Michael Larner
Paul Wellman

As if a night of trying relatively rare wines from Larner Vineyards in Santa Barbara County’s new Ballard Canyon appellation wasn’t enticing enough, the Ballard Inn’s celebrated Chef Budi Kazali is presenting a meal of somewhat uncommon meats to pair with the selected bottles. There’s halibut sashimi with viognier, rabbit confit with a GSM, wild boar with mourvèdre, buffalo with syrah, and, for dessert, coconut mochi with malvasia bianca.

Below, Michael Larner explains the evolution of this menu, which will be served on Friday, June 20, at the Ballard Inn, for $95. Call 1-800-638-2466 for reservations. A precious few seats remain.

This menu is full of meats that aren’t so common for the everyday consumer: rabbit, boar, buffalo. Is it easier or more challenging to find wines that pair with those meats?

It is all a matter of perspective. Game or more exotic meats may seem uncommon in urban settings, but out in wine country where we don’t even have street lights it is actually a lot more common. Sure, the restaurants that cater to tourists will focus more on mainstream common meats and fish, but most of them also have one or two game selections. So the pairing with these is usually more dependent upon their availability rather than their actual fusion with the wine itself; that is usually the challenge. That being said, our estate wines are bold, expressive, and balanced, which gives them versatility to pair with whatever is on the menu.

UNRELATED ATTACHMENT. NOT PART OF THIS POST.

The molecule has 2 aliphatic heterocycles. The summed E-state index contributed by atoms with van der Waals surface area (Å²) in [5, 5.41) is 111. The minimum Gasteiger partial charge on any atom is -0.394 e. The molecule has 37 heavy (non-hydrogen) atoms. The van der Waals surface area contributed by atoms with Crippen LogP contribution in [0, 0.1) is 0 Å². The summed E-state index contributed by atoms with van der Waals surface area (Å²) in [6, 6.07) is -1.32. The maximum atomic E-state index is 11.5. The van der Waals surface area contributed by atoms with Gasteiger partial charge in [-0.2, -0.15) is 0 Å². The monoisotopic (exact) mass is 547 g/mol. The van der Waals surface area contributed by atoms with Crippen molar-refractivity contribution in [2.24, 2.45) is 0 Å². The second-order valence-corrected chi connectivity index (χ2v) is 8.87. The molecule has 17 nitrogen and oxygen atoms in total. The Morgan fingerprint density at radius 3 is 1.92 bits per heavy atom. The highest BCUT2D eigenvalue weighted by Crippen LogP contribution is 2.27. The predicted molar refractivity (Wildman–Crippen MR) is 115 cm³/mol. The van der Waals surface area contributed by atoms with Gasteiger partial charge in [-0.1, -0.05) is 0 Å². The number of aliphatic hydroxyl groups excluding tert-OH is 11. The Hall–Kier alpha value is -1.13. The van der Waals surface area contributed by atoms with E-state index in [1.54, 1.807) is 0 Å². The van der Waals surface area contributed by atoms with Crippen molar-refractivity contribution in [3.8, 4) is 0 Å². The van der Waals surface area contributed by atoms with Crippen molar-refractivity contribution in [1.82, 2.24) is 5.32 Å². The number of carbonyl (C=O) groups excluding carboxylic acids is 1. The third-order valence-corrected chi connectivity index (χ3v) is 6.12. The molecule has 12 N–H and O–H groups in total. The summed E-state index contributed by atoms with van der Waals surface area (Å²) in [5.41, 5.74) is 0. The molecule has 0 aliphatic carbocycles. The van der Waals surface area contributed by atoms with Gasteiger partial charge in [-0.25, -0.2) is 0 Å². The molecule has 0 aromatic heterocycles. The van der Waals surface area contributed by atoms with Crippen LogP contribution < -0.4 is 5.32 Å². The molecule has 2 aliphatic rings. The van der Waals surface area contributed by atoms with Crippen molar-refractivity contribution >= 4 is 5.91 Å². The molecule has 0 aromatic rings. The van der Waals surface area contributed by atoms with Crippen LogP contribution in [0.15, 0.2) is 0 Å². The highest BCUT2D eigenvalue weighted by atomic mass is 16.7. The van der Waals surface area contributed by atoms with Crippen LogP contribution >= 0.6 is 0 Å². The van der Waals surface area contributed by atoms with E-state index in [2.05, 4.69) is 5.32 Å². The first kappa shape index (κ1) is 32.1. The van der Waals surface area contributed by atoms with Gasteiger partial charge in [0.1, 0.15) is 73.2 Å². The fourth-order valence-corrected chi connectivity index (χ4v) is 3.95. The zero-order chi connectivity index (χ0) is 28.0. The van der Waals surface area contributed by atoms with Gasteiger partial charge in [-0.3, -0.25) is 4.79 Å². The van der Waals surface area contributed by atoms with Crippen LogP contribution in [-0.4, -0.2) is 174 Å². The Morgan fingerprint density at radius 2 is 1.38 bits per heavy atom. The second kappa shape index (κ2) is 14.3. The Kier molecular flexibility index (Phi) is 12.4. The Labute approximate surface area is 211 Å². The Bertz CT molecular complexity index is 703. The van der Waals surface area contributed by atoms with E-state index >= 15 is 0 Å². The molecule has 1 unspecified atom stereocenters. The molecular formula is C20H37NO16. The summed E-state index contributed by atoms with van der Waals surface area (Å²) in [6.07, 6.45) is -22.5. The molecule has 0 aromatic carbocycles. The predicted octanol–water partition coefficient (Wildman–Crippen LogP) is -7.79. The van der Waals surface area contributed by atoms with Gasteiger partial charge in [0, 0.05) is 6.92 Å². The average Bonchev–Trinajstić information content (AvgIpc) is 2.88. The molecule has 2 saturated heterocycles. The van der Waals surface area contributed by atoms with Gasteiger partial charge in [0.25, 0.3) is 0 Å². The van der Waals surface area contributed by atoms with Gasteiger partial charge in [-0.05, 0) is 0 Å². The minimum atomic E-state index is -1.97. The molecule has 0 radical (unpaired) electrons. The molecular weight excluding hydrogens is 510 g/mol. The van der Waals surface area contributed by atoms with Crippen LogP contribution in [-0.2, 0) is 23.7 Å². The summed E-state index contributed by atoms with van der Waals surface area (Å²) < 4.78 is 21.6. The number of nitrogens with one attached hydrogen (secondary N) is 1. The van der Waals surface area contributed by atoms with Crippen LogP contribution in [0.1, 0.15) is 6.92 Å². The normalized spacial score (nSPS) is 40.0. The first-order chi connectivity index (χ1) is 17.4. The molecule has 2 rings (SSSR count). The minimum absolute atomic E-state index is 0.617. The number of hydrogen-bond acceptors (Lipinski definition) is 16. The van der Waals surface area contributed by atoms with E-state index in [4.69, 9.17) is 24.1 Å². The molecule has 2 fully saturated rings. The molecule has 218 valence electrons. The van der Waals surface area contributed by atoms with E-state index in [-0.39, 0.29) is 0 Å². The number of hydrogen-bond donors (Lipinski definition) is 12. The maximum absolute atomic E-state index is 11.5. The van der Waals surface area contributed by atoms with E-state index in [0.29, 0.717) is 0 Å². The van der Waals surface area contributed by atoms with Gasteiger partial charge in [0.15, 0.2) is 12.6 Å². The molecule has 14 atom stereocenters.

Tell us about the process of pairing. Do you and Budi sit down and run through the menu? How much does the winemaker get involved?

A talented chef can take any cut of meat or fish and make it taste good, doing it all with the flavor profile of the wine. That is why we sought out Budi Kazali, because not only is he capable in both but even more comfortable with the game selections. So it was an honor to sit down with Budi and his family and taste through our estate wines and talk about each one in depth. Each wine sampled inspired pairings ideas, of course leaning more to what is in season, and we mutually agreed to focus on game to make the evening more memorable.

You grow a bit of malvasia bianca as an ode to your Italian heritage. Can you tell us more about that grape, the wine you make from it, and why it works for dessert?

Their is no doubt that our soil and vineyard location is ideally suited for varietals like syrah, grenache, mourvedre, and viognier, but every now and then you have to go against the grain. That is where our malvasia bianca comes into play, a grape that has origins in Italy and many uses there like sparkling, dry table wine, or even dessert wines like Vin Santo. Being a distant cousin of the muscat, even when dry the aromatics are so enticing, it straddles the world of an appetizer/amuse bouche or can accompany various dessert selections. This gives it the ability to start your meal or finish it well, either way it is quite exquisite.


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